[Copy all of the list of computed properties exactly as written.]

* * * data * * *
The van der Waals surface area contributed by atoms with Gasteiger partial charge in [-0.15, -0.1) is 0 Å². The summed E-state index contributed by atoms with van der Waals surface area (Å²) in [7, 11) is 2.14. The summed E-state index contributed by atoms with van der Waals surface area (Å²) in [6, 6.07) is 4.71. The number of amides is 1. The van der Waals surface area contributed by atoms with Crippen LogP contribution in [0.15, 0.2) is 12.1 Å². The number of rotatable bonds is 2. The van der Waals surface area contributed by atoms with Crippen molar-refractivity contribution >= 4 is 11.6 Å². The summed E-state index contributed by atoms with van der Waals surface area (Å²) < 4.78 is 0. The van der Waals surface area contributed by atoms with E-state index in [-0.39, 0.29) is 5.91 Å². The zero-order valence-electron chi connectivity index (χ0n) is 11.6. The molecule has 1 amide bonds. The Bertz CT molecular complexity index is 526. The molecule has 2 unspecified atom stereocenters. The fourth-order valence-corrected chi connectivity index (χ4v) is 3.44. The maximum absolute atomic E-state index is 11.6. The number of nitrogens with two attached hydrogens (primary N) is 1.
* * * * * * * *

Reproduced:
The van der Waals surface area contributed by atoms with Gasteiger partial charge in [-0.15, -0.1) is 0 Å². The summed E-state index contributed by atoms with van der Waals surface area (Å²) in [7, 11) is 2.14. The summed E-state index contributed by atoms with van der Waals surface area (Å²) in [6, 6.07) is 4.71. The number of amides is 1. The van der Waals surface area contributed by atoms with Crippen LogP contribution in [0.15, 0.2) is 12.1 Å². The number of rotatable bonds is 2. The van der Waals surface area contributed by atoms with Crippen molar-refractivity contribution >= 4 is 11.6 Å². The summed E-state index contributed by atoms with van der Waals surface area (Å²) < 4.78 is 0. The van der Waals surface area contributed by atoms with E-state index in [-0.39, 0.29) is 5.91 Å². The zero-order valence-electron chi connectivity index (χ0n) is 11.6. The molecule has 1 amide bonds. The Bertz CT molecular complexity index is 526. The molecule has 2 unspecified atom stereocenters. The fourth-order valence-corrected chi connectivity index (χ4v) is 3.44. The maximum absolute atomic E-state index is 11.6. The number of nitrogens with two attached hydrogens (primary N) is 1.